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System Modeling with Transfer Functions

### System Modeling with Transfer Functions

#### What is a transfer function?

Linear, time- invariant systems can be modelled with transfer functions. A transfer function is used to relate the system output to the system input as shown below.

Transfer functions are a function of the Laplace operator "s", e.g. G(s). Discrete-time domain transfer functions are a function of unit delay "z", e.g. G(z).

The transfer function is given by:

Linear - simply, the overall system response to two or more signals is the same as the response to the sum of the signals.

Time-invariant: the transfer function is not a function of time.

The transfer function block diagram has to be consistent:

• In the time domain, inputs and outputs are a function of time. The system is described with differential equations.
• In the frequency domain, the inputs and outputs and a function of the Laplace operator s. The system is described with a transfer function.

Continuous-time and discrete-time transfer functions are related to each other- see the following article on transfer function discretization: Low-Pass Filter Discretization

#### Example 1 - non-dynamic (static) system

Assume that we have a simple electrical system as is shown below. Find the relationship between the input (voltage) and the output (current) in both time domain (differential equation) and frequency domain (transfer function).

• v(t) = system input
• i(t) = response of the system
• R = resistance

This system is a simple resistor. The relationship between the voltage and current is given by the following equation:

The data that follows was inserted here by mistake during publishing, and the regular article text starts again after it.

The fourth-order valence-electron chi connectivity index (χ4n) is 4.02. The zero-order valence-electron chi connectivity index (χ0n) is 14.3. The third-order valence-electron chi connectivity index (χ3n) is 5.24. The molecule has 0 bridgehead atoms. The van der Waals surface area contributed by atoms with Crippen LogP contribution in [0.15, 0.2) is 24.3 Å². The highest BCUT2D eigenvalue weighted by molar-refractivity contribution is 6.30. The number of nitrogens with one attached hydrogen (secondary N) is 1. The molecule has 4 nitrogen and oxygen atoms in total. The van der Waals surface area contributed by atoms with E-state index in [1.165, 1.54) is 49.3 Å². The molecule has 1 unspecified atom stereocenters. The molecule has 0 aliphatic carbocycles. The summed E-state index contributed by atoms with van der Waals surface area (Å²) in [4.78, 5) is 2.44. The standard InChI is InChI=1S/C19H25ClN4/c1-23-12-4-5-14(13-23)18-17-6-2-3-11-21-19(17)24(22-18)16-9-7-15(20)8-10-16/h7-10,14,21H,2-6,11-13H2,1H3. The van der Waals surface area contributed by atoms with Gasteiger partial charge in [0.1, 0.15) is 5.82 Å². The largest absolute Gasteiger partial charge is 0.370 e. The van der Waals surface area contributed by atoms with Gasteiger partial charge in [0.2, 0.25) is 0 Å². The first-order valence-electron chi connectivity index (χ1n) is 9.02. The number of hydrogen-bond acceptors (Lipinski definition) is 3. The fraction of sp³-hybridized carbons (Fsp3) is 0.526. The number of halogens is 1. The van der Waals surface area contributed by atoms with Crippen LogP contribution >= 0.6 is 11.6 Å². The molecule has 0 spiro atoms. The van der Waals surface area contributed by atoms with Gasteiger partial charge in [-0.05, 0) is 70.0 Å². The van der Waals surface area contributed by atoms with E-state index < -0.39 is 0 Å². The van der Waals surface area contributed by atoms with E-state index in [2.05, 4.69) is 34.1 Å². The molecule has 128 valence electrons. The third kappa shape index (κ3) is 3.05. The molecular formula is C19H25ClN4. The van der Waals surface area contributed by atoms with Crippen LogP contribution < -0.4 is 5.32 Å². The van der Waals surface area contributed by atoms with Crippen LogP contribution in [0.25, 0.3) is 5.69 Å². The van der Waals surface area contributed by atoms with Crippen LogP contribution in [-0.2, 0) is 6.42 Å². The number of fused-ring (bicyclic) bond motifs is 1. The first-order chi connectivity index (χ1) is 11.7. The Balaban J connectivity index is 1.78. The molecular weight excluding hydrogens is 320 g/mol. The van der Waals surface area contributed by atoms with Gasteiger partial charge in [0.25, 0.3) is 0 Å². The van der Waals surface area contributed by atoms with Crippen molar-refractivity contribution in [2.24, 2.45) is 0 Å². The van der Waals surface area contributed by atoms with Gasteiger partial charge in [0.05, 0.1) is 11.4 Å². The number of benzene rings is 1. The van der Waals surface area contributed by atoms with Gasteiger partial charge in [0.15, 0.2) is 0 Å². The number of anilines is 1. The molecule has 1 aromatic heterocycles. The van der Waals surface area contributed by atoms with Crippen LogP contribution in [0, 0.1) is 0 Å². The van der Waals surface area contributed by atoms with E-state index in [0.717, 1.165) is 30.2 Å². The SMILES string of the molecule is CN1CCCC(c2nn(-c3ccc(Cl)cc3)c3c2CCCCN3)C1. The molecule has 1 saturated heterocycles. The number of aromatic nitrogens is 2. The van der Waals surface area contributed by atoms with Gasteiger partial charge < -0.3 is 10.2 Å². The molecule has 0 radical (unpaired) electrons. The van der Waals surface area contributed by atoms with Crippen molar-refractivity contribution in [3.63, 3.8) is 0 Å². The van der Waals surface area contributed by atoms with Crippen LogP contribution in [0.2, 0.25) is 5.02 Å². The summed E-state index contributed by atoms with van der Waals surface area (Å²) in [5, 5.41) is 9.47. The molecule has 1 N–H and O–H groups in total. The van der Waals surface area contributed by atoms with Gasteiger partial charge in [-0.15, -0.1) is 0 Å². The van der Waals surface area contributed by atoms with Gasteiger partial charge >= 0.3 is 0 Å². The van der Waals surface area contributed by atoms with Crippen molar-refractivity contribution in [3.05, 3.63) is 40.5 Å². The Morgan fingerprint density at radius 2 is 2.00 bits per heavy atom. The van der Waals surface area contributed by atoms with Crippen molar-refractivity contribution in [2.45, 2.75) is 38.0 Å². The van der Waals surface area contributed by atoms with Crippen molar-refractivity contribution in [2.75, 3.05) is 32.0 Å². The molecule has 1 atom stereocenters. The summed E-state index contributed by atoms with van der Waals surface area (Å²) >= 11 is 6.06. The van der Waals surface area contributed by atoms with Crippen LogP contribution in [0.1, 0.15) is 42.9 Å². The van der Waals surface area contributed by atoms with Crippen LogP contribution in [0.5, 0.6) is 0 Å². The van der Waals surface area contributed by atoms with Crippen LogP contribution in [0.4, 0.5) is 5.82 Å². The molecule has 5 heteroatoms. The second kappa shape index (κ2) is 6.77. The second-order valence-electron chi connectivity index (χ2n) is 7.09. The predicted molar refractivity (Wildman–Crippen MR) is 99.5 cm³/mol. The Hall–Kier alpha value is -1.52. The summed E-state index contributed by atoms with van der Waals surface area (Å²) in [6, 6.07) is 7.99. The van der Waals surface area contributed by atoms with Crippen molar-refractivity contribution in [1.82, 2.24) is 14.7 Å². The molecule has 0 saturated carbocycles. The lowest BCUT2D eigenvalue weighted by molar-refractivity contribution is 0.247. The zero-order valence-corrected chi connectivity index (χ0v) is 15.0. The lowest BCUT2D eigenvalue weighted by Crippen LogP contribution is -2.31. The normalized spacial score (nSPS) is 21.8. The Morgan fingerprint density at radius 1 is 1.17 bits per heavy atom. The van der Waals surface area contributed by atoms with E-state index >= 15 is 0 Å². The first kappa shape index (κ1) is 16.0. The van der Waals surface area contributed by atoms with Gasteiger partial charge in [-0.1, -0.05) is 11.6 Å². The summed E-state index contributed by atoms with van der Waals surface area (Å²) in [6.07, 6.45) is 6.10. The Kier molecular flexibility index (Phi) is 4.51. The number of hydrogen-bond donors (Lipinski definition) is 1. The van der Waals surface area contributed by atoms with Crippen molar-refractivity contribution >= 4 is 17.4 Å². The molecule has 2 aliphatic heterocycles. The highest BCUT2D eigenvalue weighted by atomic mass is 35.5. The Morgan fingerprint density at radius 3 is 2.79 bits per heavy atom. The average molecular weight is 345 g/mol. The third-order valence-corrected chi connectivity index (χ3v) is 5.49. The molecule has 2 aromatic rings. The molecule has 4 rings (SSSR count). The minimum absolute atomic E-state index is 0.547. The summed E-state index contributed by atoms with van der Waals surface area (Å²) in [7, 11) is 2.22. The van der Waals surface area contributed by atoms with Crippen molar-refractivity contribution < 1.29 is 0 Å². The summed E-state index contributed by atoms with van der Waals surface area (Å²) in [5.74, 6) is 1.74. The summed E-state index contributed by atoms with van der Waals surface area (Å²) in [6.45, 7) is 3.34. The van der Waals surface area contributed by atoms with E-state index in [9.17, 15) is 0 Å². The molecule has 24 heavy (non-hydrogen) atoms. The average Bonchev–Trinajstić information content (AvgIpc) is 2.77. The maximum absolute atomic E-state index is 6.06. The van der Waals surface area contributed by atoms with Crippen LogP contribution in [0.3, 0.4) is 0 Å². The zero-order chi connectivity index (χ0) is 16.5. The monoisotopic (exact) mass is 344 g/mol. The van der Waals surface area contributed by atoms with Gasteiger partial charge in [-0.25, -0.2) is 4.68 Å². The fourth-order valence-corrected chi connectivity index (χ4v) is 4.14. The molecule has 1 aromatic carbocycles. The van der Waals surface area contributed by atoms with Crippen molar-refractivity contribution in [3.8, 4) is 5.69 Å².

After Laplace transformation:

And:

#### Example 2 - first order system

Assume that we have an electrical system as is shown below. Find the relationship between the input (voltage) and the output (current) in both time domain (differential equation) and frequency domain (transfer function).

• v(t) = system input
• i(t) = response of the system
• R = resistance
• L = inductance

This is a dynamic system - the inductor (and resistor) current is a function of the terminal voltage:

Or:

Add the resistor to the equation:

The total voltage as per Kirchhoff's voltage law:

Thus:

This is as far as we can go before transforming the equation. As one can see, it is not possible to collect the i(t) terms and produce a simple relationship between the current i(t) and voltage v(t).

Now, we can transform the differential equation by replacing derivative terms with the Laplace operator s:

Collect I(s) terms:

Rearrange the terms to obtain the system transfer function:

Note that it is a common practice to entirely skip the time-domain section and directly describe the components with their transformed version.

For this particular first-order system, the total circuit impedance is:

And since the current is proportional to voltage and inversely proportional to impedance:

Hence:

#### Example 3 - second order system

Assume that we have an electrical system as is shown below. Find the relationship between the input (voltage) and the output (current) in both time domain (differential equation) and frequency domain (transfer function).

• v(t) = system input
• i(t) = response of the system
• R = resistance
• L = inductance
• C = capacitance

This is a second order dynamic system - there are two dynamic elements: a capacitor and an inductor.

We can start as before: describing the relationship between the current i(t) and individual voltages across each component.

Using the Kirchhoff's voltage law:

Taking the transform of both sides:

Collecting the I(s) terms:

The transfer function is therefore:

Note: the current at steady-state condition can be determined by setting s = 0 rad/s (since s is related to excitation frequency and 0 frequency is equal to steady-state). In this particular example, the steady-state (or DC) impedance is zero. This makes sense - no DC current flows through a capacitor in steady state.

#### Conclusion

And this is it. Almost all systems, including the ones with many more dynamic elements (capacitances, inductances, controllers) can be described with a transfer function.

We have shown three examples here - zero-order (static) system, first-order system, and a second-order system.

Version

Version of this article is 7/23/2017.

Author(s)

TS

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